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January 22 — Ecumenical Sunday and Week of Prayer for Christian Unity (Interdenominational Cooperation Fund


“And Jesus said to them, ‘follow me and I will make you fish for people.’ And immediately they left their nets and followed him.”
--Mark 1:17-18, NRSV

“A single person can sing a church hymn,” wrote Rod Stetzer in The Chippewa (Wis.) Herald (Dec. 2, 2011). “But a choir singing the same hymn gives it power.”

The Community Mission Coalition, an alliance of nine area congregations, is using that philosophy to reach out to the neighborhood. Two United Methodist churches — Trinity and Zion — are involved.

Tom Drehmel, a member of Central Lutheran Church, said he read an article in the city newspaper about another congregation’s teen program. He contacted the youth and outreach minister at the other church, and Central Lutheran provided 30 volunteers.

Later, youth in the two congregations collected more than 20,000 jars of peanut butter to send to the people of Haiti.

That planted the seed for the Community Mission Coalition, in operation since summer 2011. Participants contact service organizations in the community and ask what they need. Then they try to respond. So far, they have gathered diapers, laundry detergent, used eyeglasses and shoes.

Working with existing ministries prevents duplication of efforts. Children, youth and adults are involved.

“It’s driven by lay people,” Drehmel noted.

Today is Ecumenical Sunday, and the Week of Prayer for Christian Unity is Jan. 18-25. Both celebrate interfaith partnerships that link Christians and strengthen Christian unity through prayer and outreach. The Community Mission Coalition is a perfect illustration of the work God calls us to do together.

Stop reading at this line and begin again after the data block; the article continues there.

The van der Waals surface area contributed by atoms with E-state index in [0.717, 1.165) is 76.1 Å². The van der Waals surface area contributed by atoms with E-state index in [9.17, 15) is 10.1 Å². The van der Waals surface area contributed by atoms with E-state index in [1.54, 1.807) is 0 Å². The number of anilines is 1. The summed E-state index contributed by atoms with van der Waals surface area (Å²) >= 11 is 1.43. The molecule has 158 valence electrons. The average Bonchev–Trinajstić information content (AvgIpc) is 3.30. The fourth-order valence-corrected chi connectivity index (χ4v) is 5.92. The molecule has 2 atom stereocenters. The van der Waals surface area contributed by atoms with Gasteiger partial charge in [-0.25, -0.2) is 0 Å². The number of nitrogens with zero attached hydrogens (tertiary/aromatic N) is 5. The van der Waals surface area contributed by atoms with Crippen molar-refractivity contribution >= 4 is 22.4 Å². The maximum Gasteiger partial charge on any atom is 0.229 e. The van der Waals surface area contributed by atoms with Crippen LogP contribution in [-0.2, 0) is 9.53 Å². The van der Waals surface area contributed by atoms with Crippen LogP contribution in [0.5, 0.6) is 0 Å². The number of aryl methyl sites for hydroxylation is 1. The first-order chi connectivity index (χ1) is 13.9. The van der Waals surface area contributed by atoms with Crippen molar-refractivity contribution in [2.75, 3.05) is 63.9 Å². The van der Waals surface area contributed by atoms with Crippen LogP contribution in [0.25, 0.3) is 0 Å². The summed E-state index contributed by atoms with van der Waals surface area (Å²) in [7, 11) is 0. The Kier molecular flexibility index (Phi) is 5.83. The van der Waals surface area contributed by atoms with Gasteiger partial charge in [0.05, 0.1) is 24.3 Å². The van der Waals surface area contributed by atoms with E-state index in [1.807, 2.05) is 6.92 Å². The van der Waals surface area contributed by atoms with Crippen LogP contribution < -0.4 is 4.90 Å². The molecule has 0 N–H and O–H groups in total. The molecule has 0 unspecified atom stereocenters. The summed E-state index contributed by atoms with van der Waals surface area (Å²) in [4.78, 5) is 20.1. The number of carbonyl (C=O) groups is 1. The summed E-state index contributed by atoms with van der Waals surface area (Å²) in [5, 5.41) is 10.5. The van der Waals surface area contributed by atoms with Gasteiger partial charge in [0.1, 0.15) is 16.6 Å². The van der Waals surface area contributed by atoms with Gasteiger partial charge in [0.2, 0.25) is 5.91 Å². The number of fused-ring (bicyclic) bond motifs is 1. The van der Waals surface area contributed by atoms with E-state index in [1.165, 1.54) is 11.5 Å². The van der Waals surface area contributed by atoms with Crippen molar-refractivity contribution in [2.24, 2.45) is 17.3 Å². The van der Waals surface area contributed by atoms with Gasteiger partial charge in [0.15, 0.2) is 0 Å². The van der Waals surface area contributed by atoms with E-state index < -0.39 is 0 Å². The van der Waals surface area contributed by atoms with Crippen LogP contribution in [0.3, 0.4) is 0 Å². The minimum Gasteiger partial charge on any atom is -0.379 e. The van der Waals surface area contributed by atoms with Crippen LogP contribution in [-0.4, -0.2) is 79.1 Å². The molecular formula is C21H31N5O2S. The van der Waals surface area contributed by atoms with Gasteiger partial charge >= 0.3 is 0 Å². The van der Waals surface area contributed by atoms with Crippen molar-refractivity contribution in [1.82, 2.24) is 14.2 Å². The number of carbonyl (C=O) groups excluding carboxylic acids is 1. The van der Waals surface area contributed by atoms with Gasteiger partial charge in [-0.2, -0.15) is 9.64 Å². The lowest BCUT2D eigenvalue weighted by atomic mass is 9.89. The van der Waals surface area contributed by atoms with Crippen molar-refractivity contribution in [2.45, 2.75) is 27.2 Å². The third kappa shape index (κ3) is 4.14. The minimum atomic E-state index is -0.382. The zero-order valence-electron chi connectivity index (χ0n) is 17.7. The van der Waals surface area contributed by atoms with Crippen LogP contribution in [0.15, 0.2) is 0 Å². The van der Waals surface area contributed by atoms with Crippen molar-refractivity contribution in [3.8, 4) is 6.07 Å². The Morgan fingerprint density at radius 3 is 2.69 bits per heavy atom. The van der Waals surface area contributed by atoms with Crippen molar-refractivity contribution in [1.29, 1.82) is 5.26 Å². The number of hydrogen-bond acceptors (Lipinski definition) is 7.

Generous God, you give us so much, including opportunities to work and learn together. As we “fish for people,” open our minds and our hearts to new ideas and new ways of doing things so that your church may continue to flourish. In your holy name, we pray. Amen.


From sharing food pantries and housing people in transition to helping job hunters and feeding schoolchildren, congregations of many faiths combine their talents and people power to do amazing things.

It takes you back 2,000 years to Luke’s description of the early church in Acts 2 (The Message).

“And all the believers lived in a wonderful harmony, holding everything in common. They sold whatever they owned and pooled their resources so that each person’s need was met.”

Not enough children or teachers for vacation Bible school? Check with the little Presbyterian church down the street. They might welcome the opportunity to work jointly with your congregation.

Wondering how to start an intergenerational ministry? Ask the Lutheran church in your neighborhood their secrets to success. See if your members can work with — and learn from — them.

Sure, our doctrines are not identical. However, our similarities far outweigh our differences. And people of all ages benefit in the process.

What a wonderful way to make disciples of Jesus Christ for the transformation of the world!

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